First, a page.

Posters should be 2-4 pages in length and prepared according to the same template.Accepted papers will be included in the Workshop Proceedings and will be published on IEEExplore.
For accepted oral presentations, authors must prepare a 15-20 minute oral presentation to be delivered during the workshop.
For accepted poster presentations, authors must prepare a short 2 minute oral presentation to be delivered during the workshop, plus a poster.
Abstract submission:January 26th
Paper submission: February 2nd
Notification of acceptance: February 18th
Submission of final paper: March 1st
Workshop: March 19th, 9:00-15:00
ProgramTo appear February 2017.
Stefania Serafin is currently Full professor in sound for multimodal environments at Aalborg University Copenhagen. She received a PhD degree in computer-based music theory and acoustics from Stanford University, in 2004, and a Master in Acoustics, computer science and signal processing applied to music from Ircam (Paris), in 1997. She has been a visiting professor at the University of Virginia (2003), and a visiting scholar at Stanford University (1999), Cambridge University (2002), and KTH Stockholm (2003). She was principal investigator for the EU funded project Natural Interactive Walking, and Danish delegate for the EU COST Action on Sonic Interaction Design. Her main research interests include sound models for interactive systems and multimodal interfaces, and sonic interaction design.
Rolf Nordahl is currently associate professor in Medialogy at Aalborg University Copenhagen. He is principal investigator for the EU funded project Natural Interactive Walking, and has earlier done seminal work on the EU-project BENOGO (the project was focused on HMD- based photo-realistic VR). Likewise, he is a recognized member of the expert panel under the Danish Evaluation Institute as well as being member of various steering committees. He frequently publishes both journal and conference papers and is also giving talks at international level. Lately, he was invited to run a special series of lectures at among other places Yale University (Connecticut). His research interests lie within VR, (Tele)-Presence, Sonic Interaction Design, developing new methods and evaluation-techniques for VR, and Presence and Games.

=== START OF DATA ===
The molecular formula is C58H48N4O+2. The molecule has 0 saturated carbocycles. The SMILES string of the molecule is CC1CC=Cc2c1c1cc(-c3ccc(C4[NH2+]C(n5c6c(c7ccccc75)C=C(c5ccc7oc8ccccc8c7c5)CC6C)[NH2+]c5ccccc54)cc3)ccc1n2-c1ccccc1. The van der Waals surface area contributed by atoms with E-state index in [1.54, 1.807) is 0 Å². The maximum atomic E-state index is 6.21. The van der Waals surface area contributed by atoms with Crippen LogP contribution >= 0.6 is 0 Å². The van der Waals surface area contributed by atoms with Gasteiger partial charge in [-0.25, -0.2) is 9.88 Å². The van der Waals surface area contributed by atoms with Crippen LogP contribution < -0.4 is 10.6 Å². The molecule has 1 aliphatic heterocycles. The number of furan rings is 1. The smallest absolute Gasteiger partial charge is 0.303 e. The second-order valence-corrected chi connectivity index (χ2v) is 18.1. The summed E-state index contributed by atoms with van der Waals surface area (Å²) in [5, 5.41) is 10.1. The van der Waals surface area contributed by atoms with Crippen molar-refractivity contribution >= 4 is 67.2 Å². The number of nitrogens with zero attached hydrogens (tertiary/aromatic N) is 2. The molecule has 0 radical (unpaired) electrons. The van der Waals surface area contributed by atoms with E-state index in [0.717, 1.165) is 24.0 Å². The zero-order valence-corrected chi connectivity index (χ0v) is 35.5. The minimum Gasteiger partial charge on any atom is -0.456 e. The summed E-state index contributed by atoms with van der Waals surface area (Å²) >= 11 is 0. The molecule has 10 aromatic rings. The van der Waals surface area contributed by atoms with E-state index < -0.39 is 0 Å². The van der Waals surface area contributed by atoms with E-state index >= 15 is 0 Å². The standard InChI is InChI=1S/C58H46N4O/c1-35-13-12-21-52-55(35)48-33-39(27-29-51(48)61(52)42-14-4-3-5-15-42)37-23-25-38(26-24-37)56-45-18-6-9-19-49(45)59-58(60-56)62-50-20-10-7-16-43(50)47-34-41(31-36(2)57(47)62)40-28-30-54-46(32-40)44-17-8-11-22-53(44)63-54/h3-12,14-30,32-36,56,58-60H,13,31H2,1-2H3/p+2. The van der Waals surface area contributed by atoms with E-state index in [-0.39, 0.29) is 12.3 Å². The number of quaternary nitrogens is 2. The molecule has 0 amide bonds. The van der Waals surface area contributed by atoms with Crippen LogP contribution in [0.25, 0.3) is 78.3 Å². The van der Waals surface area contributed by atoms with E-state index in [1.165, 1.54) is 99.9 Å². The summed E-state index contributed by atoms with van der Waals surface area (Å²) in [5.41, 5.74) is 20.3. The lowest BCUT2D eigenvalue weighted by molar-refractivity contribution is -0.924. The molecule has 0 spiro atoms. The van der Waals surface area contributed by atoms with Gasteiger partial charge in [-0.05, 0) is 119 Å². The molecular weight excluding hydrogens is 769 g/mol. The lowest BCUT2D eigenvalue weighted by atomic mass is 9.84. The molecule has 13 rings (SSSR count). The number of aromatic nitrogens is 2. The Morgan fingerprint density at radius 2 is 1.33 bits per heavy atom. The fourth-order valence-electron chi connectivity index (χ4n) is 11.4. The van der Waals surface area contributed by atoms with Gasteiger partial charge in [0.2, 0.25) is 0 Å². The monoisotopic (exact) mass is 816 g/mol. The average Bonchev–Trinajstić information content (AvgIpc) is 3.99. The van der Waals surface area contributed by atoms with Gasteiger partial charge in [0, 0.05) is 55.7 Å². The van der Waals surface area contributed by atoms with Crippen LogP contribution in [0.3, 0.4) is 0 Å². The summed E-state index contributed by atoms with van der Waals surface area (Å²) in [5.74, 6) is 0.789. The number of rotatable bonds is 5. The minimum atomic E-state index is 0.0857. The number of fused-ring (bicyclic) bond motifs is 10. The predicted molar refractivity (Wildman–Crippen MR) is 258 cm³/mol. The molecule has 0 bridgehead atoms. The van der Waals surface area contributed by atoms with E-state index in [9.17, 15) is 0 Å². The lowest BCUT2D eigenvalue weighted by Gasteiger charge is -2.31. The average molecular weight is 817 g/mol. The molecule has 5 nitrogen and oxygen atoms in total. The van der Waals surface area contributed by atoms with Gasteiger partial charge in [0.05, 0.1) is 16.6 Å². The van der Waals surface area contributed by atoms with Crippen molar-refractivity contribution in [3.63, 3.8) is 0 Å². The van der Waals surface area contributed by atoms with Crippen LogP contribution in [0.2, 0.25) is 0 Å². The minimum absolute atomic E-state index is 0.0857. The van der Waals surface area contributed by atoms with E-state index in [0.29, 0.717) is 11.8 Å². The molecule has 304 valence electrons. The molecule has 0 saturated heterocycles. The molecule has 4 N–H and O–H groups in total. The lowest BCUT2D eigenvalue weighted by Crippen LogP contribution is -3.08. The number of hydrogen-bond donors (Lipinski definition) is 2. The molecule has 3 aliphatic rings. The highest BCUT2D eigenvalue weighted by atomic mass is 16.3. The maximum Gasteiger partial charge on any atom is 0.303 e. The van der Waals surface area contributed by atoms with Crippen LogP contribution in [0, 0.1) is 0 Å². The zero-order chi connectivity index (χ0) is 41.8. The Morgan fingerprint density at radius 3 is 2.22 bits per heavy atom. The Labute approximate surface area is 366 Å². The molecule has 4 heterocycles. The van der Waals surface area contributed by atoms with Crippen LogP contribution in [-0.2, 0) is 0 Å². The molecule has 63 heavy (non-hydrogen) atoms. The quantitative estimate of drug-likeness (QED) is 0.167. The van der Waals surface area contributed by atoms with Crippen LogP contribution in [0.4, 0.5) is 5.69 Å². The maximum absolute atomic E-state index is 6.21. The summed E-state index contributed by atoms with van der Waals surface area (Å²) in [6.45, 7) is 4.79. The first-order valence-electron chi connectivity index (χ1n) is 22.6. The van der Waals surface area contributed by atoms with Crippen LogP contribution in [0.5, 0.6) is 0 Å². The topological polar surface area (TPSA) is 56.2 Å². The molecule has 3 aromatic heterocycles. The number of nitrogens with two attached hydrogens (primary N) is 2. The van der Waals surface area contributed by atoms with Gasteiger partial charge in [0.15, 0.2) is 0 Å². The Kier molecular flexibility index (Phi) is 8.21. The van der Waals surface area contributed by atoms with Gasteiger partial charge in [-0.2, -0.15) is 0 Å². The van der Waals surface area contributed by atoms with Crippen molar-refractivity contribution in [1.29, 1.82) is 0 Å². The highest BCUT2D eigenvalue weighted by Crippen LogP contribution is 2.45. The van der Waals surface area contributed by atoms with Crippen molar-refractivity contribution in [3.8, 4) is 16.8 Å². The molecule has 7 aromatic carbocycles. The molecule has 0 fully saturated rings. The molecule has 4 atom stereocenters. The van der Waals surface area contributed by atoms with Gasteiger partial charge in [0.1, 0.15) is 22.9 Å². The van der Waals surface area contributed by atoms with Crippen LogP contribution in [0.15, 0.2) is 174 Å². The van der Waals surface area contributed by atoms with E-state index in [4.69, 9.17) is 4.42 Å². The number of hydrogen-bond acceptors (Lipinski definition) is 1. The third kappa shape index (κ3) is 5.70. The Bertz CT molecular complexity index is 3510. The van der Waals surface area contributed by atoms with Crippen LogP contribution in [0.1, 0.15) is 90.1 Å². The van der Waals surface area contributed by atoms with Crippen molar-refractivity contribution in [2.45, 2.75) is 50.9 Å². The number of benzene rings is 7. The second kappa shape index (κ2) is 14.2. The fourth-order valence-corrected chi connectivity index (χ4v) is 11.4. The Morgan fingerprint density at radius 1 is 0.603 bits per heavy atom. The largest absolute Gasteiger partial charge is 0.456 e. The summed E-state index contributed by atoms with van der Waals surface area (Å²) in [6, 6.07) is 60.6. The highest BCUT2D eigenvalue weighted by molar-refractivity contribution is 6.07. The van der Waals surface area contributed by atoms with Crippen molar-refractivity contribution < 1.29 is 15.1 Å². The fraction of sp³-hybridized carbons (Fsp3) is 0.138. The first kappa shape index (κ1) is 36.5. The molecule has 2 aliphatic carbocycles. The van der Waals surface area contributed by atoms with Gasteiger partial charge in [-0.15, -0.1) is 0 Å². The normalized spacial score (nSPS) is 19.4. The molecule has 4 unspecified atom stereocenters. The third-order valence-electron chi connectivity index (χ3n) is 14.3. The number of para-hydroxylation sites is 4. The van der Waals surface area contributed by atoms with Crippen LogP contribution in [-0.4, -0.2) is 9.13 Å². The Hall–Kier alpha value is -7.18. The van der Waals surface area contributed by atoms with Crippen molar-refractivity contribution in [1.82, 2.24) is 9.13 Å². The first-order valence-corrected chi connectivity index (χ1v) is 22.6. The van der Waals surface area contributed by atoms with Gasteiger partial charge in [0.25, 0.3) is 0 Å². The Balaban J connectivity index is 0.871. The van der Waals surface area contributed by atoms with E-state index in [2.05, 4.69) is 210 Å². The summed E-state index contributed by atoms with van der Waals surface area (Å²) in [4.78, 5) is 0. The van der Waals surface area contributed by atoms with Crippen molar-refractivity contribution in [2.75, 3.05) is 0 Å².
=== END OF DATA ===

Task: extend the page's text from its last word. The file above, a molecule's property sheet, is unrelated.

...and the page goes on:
Amalia de Götzen is currently associate professor at Aalborg University in Copenhagen. She graduated in Electronic Engineering at the University of Padova in 2002 and got a PhD in Computer Science from the University of Verona in 2007. She also carried out musical studies obtaining a diploma in pianoforte in 1996 and a diploma in Electronic Music in 2003 at the Conservatorio C. Pollini of Padova.
Since 2002 she is working on the field of Sound and Music Computing. She has been the coordinator of the Sound and Music Processing Lab SAMPL of the Conservatorio of Padova in collaboration with the Department of Information Engineering of the University of Padova.